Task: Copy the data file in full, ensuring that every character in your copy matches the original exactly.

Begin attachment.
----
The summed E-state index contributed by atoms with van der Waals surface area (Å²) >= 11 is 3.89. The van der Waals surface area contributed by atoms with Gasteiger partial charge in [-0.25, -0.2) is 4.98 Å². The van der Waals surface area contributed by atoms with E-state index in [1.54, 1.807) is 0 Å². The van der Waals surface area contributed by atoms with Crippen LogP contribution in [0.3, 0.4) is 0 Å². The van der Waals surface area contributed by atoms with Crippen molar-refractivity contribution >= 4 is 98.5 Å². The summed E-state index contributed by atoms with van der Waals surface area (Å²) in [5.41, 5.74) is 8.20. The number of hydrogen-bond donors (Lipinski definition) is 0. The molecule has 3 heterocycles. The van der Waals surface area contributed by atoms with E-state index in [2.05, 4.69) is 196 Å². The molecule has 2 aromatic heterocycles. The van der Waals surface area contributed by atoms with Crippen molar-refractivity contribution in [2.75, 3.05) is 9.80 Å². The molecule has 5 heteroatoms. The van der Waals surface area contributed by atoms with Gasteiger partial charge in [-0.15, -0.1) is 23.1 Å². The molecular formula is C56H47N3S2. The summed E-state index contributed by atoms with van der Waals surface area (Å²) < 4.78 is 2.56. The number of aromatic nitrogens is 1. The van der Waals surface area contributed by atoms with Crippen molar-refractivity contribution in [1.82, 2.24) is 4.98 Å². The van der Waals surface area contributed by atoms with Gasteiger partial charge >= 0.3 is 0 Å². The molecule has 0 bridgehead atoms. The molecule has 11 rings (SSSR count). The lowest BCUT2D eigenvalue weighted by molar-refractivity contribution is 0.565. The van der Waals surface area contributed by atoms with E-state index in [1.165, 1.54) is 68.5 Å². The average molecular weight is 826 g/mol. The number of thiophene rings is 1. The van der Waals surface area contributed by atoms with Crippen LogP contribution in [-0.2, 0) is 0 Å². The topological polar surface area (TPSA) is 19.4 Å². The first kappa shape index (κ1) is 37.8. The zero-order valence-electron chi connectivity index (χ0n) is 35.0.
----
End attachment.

The summed E-state index contributed by atoms with van der Waals surface area (Å²) >= 11 is 3.89. The van der Waals surface area contributed by atoms with Gasteiger partial charge in [-0.25, -0.2) is 4.98 Å². The van der Waals surface area contributed by atoms with E-state index in [1.54, 1.807) is 0 Å². The van der Waals surface area contributed by atoms with Crippen LogP contribution in [0.3, 0.4) is 0 Å². The van der Waals surface area contributed by atoms with Crippen molar-refractivity contribution >= 4 is 98.5 Å². The summed E-state index contributed by atoms with van der Waals surface area (Å²) in [5.41, 5.74) is 8.20. The number of hydrogen-bond donors (Lipinski definition) is 0. The molecule has 3 heterocycles. The van der Waals surface area contributed by atoms with E-state index in [2.05, 4.69) is 196 Å². The molecule has 2 aromatic heterocycles. The van der Waals surface area contributed by atoms with Crippen molar-refractivity contribution in [2.75, 3.05) is 9.80 Å². The molecule has 5 heteroatoms. The van der Waals surface area contributed by atoms with Gasteiger partial charge in [-0.15, -0.1) is 23.1 Å². The molecular formula is C56H47N3S2. The summed E-state index contributed by atoms with van der Waals surface area (Å²) < 4.78 is 2.56. The number of aromatic nitrogens is 1. The van der Waals surface area contributed by atoms with Crippen molar-refractivity contribution in [1.82, 2.24) is 4.98 Å². The van der Waals surface area contributed by atoms with Gasteiger partial charge >= 0.3 is 0 Å². The molecule has 0 bridgehead atoms. The molecule has 11 rings (SSSR count). The lowest BCUT2D eigenvalue weighted by molar-refractivity contribution is 0.565. The van der Waals surface area contributed by atoms with E-state index in [1.165, 1.54) is 68.5 Å². The average molecular weight is 826 g/mol. The number of thiophene rings is 1. The van der Waals surface area contributed by atoms with Crippen LogP contribution in [-0.2, 0) is 0 Å². The topological polar surface area (TPSA) is 19.4 Å². The first kappa shape index (κ1) is 37.8. The zero-order valence-electron chi connectivity index (χ0n) is 35.0.